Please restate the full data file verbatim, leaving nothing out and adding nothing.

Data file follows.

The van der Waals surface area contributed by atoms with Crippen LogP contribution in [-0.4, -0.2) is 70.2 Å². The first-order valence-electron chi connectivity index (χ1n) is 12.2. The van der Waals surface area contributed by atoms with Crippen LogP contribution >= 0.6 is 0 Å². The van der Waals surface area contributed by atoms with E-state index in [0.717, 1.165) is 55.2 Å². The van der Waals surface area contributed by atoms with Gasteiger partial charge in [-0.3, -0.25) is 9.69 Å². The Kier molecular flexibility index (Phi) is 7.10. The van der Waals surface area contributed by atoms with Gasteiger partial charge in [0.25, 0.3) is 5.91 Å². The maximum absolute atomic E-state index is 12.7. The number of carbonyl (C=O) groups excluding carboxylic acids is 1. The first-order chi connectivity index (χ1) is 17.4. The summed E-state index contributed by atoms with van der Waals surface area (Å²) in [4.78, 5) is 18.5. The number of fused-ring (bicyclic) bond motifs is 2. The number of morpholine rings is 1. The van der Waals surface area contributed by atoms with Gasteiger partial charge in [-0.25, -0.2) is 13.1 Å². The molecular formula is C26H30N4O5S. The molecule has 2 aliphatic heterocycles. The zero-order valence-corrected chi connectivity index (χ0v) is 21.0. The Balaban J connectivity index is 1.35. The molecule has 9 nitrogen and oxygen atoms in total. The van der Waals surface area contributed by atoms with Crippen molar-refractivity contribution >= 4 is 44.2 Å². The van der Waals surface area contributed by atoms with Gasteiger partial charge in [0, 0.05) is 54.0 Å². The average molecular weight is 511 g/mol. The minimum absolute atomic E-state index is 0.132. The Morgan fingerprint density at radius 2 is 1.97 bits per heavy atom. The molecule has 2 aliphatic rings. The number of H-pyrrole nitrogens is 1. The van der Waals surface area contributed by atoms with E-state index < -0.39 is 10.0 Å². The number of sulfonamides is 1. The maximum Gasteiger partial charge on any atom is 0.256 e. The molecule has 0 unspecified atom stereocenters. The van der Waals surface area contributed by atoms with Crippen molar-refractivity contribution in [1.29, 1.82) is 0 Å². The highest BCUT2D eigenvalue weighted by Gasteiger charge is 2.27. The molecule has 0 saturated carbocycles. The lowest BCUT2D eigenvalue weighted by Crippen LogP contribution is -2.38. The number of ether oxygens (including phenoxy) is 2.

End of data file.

The van der Waals surface area contributed by atoms with Crippen LogP contribution in [-0.4, -0.2) is 70.2 Å². The first-order valence-electron chi connectivity index (χ1n) is 12.2. The van der Waals surface area contributed by atoms with Crippen LogP contribution >= 0.6 is 0 Å². The van der Waals surface area contributed by atoms with E-state index in [0.717, 1.165) is 55.2 Å². The van der Waals surface area contributed by atoms with Gasteiger partial charge in [-0.3, -0.25) is 9.69 Å². The Kier molecular flexibility index (Phi) is 7.10. The van der Waals surface area contributed by atoms with Gasteiger partial charge in [0.25, 0.3) is 5.91 Å². The maximum absolute atomic E-state index is 12.7. The number of carbonyl (C=O) groups excluding carboxylic acids is 1. The first-order chi connectivity index (χ1) is 17.4. The summed E-state index contributed by atoms with van der Waals surface area (Å²) in [4.78, 5) is 18.5. The number of fused-ring (bicyclic) bond motifs is 2. The number of morpholine rings is 1. The van der Waals surface area contributed by atoms with Gasteiger partial charge in [-0.25, -0.2) is 13.1 Å². The molecular formula is C26H30N4O5S. The molecule has 2 aliphatic heterocycles. The zero-order valence-corrected chi connectivity index (χ0v) is 21.0. The Balaban J connectivity index is 1.35. The molecule has 9 nitrogen and oxygen atoms in total. The van der Waals surface area contributed by atoms with Crippen molar-refractivity contribution >= 4 is 44.2 Å². The van der Waals surface area contributed by atoms with Gasteiger partial charge in [0, 0.05) is 54.0 Å². The average molecular weight is 511 g/mol. The minimum absolute atomic E-state index is 0.132. The Morgan fingerprint density at radius 2 is 1.97 bits per heavy atom. The molecule has 2 aliphatic rings. The number of H-pyrrole nitrogens is 1. The van der Waals surface area contributed by atoms with E-state index < -0.39 is 10.0 Å². The number of sulfonamides is 1. The maximum Gasteiger partial charge on any atom is 0.256 e. The molecule has 0 unspecified atom stereocenters. The van der Waals surface area contributed by atoms with Crippen molar-refractivity contribution in [1.29, 1.82) is 0 Å². The highest BCUT2D eigenvalue weighted by Gasteiger charge is 2.27. The molecule has 0 saturated carbocycles. The lowest BCUT2D eigenvalue weighted by Crippen LogP contribution is -2.38. The number of ether oxygens (including phenoxy) is 2.